Last night we stayed in a hotel in Amiens that had no parking so we were told that Ariel would have to either sleep on the street or in an underground car park a few blocks away. The streets were full so it had to be the underground car park plus Ariel preferred the underground option. We are overrun not just by traffic in the waking hours, our streets are infested with parked cars. At night in any town, there are thousands of parked cars, their owners asleep as their cars fill up the side streets, the parking lots, the driveways and every possible bit of space until they are awoken by the arrival of the day and then they transfer themselves from as close to home as they could get, to city car parks like Amiens 2 (as it was called). I checked into the hotel, took all the bags to the room and on return to reception jumped into Ariel’s arms outside and we all drove to the car park. The height limit was 1.8 metres, the same as it was in Biarritz (no problem). But as Olivia drove in slowly, she caught a metal bar above the entrance, but it was too late as we were halfway through the gate, the barrier was up and we were suddenly unsure if we would fit as we descended into the labyrinth of Amiens 2.
It seemed like we would fit, mostly, there were a couple of lower exit signs that brushed the roof but with me walking by the side of April checking for danger (like the first motor cars), we made it to a spot without too much trouble – we were millimetres from the roof but we still fit, just. We walked back to the hotel and that was that. This morning we checked out, left our bags in the storage room and walked back to the car park. On Ariel’s roof, there are four bolts that once held the roof box and they made Ariel just that awkward inch taller. Getting out was not as simple as getting in, the outward was much trickier than the inward. There were pipes, lower pipes, and the bolts were higher than the pipes and the pipes were frequent heading to the exit. At one point I thought the bolts were going to break the pipes, in another moment one of the bolts caught on to a low-hanging wire and dragged it lower from the garage roof – we inched towards the exit. We had to go into the office to pay because our ticket wouldn’t work in the self-service machine. I was dreading going in because I thought he’s going to catch us on CCTV scraping the pipes and the signs. As it happened (I think), he was on his lunch so he wasn’t aware of our struggle to exit. I paid, he disappeared back to his baguette and Ariel’s final action was to bang lightly into the top of the metal gate as she left. The bolts are an issue we need to address if we are to get into these places.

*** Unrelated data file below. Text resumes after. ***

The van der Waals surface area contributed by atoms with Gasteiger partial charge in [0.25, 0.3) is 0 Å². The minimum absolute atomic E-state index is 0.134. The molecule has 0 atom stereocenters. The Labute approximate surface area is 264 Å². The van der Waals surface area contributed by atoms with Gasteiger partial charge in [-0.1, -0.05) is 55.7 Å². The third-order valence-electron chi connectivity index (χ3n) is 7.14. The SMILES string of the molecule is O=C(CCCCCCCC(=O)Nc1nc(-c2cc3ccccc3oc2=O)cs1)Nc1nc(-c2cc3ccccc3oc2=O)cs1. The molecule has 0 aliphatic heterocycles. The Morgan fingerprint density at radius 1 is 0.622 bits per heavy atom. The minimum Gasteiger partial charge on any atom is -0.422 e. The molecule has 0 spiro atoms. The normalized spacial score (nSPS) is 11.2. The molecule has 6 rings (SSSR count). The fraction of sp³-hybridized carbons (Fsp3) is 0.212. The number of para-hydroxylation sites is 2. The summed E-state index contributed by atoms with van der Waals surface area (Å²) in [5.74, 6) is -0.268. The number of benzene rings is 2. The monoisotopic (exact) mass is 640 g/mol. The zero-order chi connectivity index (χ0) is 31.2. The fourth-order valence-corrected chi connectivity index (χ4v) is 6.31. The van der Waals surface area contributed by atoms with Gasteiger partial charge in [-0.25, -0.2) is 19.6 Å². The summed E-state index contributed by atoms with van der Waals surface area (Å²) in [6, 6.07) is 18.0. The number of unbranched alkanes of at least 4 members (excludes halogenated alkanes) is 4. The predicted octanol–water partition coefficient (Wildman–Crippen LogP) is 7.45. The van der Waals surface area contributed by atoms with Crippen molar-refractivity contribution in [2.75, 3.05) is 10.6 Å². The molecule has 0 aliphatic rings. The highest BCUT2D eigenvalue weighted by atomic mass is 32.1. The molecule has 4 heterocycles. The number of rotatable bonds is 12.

It was about 150kms to Calais and I took the time to get in touch with (almost) everyone in England we would be attempting to see. It’s a short trip and also the continuation of the Archive saga which does actually have an encouraging update that I will share another day or as it develops. We were booked on the 8.20 PM train from Calais but got there early enough for the 6.20 PM train and there was a space so we were able to change our time. Driving the car onto the train is such a convenient way to do this, it’s not cheap, but in 40 minutes you are in Folkestone where as it happens, AAE Andy and partner Lisa live – we were staying with them for a couple of nights. One problem, when we got to the French customs, they swiped our car for explosives and it came back positive. It wasn’t just us, it was the car behind too. The customs men were quite nice about it, they didn’t suddenly draw their guns, they told us that the machine was overly sensitive and that there might have been some chemical used in the car’s previous cleaning that set it off. They had to swipe us again and if we were positive a second time they would be bringing the dogs. Woof.
We arrived at Andy and Lisa’s and caught up on all the Folkestone gossip and we shared all our knowledge about Fado, Ronaldo and Amália Rodrigues.
Last but not least, I have an issue that I’d like to share. When you go to a museum or any such place in a foreign country, you might find that there has been an English translation of the sign that explains what you are seeing. We’ve all seen some funny signs from Asia. What I don’t understand is how in a major institution (like a museum for example) they don’t get an English speaker to do the translation. An example was the sign in a petrol station in France today. Why don’t they it realise that to see be it right there has to being a native speaker to sure make the word order and grammaring is correctful.
Music today is the legend that is Amália Rodrigues, the queen of Fado.
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